We Should Not Legislate Morality with ‘Drug Wars’

Note: This is a column I wrote while working at the ‘Eastern Echo,’ Eastern Michigan University’s student newspaper. I believe it was 1991, and I was still learning. Still am, of course.

Ok, boys and girls, lets talk about drugs. I’m not talking about run of the mill mundane stuff like aspirin and Ibuprofin. No, I’m talking about pot, uppers, downers, acid, laughers, screamers, shrooms and coke– the big boys. A subject this huge can’t be done justice in one article, so we’ll be making many trips down hallucination lane.
Fasten your seat belts.
There are a few laws I’ll never understand, among them the ones concerning seat belts, motorcycle helmets, and drugs.
As near as I can see, each of these is a case in which the government legislates away the public’s right to make choices for themselves simply because people making these choices may hurt themselves.
True, if you get in a car accident not wearing a seatbelt, there is a high degree of probability that you will become one bloody hunk of meat that will need a closed casket. But it’s your meat.
The same is true with drugs. A lifetime of heavy drug use can lead to various health problems, depending on how much, where and what you cram into your body.
Too much of some drugs, and it’s coffin time– a little crying by choice relatives and dump the body in the ground.
As far as I can see, you made the conscious decision to do drugs, knowing that death could follow. Why should this be any concern of the government? Who owns our bodies, anyway?
Rather than wasting billions and billions of tax dollars on fighting a largely ineffective “Drug War,” why not spend the money on education, informing the public of what drugs might do to them.
Then, if people decide to do drugs, they can abuse their bodies without the ability to cop-out and say they “had no idea what would happen.” The rest of the money could then be spent on programs to help people who want to get clean off drugs.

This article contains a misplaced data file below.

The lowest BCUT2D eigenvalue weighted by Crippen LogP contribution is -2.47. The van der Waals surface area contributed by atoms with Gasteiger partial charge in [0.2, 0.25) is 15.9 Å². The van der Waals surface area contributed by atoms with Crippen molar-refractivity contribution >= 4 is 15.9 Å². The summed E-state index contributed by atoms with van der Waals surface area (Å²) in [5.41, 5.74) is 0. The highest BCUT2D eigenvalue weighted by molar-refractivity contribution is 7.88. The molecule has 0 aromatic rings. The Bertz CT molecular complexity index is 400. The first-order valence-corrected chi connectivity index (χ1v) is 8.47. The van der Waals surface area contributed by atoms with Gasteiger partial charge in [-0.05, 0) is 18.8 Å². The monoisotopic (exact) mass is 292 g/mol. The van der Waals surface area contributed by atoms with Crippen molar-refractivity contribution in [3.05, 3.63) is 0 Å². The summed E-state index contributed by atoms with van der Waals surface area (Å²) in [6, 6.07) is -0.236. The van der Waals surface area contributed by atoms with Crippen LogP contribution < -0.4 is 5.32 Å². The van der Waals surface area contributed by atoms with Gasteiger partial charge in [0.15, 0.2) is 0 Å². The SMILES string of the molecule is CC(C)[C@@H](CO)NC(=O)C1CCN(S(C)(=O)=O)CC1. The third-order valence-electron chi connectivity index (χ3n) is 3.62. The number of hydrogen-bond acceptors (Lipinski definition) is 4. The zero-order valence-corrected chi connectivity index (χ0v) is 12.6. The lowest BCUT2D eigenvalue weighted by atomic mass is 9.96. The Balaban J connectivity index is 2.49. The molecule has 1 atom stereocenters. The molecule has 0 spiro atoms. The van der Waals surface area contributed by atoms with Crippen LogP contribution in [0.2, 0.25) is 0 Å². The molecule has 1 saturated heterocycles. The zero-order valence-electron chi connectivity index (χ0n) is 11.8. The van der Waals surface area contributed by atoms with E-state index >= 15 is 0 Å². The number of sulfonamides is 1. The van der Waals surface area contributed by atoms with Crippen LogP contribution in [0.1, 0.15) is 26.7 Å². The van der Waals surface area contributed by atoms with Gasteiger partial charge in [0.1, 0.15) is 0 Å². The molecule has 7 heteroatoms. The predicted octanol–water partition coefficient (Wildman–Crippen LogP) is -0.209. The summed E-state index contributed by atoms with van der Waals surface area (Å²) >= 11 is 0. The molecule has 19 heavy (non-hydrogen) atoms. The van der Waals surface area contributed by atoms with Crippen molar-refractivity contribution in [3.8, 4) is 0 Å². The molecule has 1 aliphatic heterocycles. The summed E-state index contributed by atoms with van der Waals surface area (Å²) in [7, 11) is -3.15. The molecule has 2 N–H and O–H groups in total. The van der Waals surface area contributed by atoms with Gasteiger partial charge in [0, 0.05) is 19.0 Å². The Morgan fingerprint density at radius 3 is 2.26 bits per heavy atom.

Before anyone gets all up in arms, le me just say that I am not talking about drunk driving laws. That crosses out of my original premise, which is that you’re only hurting yourself. If you swerve across the center lane and obliterate a family of four, dog and all, then you’ve hurt someone else.
It is time we re-examine who we let control our lives and why. The Constitution guarantees the right to the pursuit of happiness, but this is denied through some subsequent laws.
As an end note, let’s look at two legal cases. In Troy, Linda Conflitti was convicted of poisoning her teacher with LSD. Whether she is guilty of not is irrelevant, at least, it is for this column. As the facts currently lie, she dropped a hit of LSD into her teacher’s coffee, which he subsequently drank.
The teacher has yet to return to school, but is instead is on medical leave in Florida, claiming the experience of the drug was,”…just too horrible.”
I would not accuse the man of being a worthless leach sucking every ounce of sympathy out of this that he could, but I know people who have done acid two or three times a week and suffered no such ill effects. In fact, I know of no case where a person doing a single hit of acid was incapacitated for over a year.
Ms. Confliti faces up to four years in prison for this crime. If she is guilty, it is just that she pay, because it wasn’t her body and mind she was playing with. However, on the same day the news broke of her conviction, I saw an item about a Florida couple who had left their video camera running, thereby catching their babysitter viciously abusing their eight month old child with a  wooden spoon. This woman received the maximum sentence: four months. All I can see here is twisted justice and degenerate morals.